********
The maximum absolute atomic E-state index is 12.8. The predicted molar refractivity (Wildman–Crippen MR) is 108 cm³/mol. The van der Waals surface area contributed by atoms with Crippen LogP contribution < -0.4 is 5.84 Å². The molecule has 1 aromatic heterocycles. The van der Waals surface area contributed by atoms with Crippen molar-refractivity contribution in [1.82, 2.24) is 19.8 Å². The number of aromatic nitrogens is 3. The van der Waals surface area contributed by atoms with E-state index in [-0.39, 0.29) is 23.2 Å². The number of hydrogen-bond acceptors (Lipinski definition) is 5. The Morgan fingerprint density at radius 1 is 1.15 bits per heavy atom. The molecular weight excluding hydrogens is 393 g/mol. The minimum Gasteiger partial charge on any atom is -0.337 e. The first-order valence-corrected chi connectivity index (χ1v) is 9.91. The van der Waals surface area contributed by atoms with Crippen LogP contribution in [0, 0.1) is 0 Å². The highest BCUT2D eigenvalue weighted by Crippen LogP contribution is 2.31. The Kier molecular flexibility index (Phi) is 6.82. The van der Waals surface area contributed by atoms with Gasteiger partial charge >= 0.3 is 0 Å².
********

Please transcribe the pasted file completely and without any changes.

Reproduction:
The maximum absolute atomic E-state index is 12.8. The predicted molar refractivity (Wildman–Crippen MR) is 108 cm³/mol. The van der Waals surface area contributed by atoms with Crippen LogP contribution < -0.4 is 5.84 Å². The molecule has 1 aromatic heterocycles. The van der Waals surface area contributed by atoms with Crippen molar-refractivity contribution in [1.82, 2.24) is 19.8 Å². The number of aromatic nitrogens is 3. The van der Waals surface area contributed by atoms with E-state index in [-0.39, 0.29) is 23.2 Å². The number of hydrogen-bond acceptors (Lipinski definition) is 5. The Morgan fingerprint density at radius 1 is 1.15 bits per heavy atom. The molecular weight excluding hydrogens is 393 g/mol. The minimum Gasteiger partial charge on any atom is -0.337 e. The first-order valence-corrected chi connectivity index (χ1v) is 9.91. The van der Waals surface area contributed by atoms with Crippen LogP contribution in [0, 0.1) is 0 Å². The highest BCUT2D eigenvalue weighted by Crippen LogP contribution is 2.31. The Kier molecular flexibility index (Phi) is 6.82. The van der Waals surface area contributed by atoms with Gasteiger partial charge >= 0.3 is 0 Å².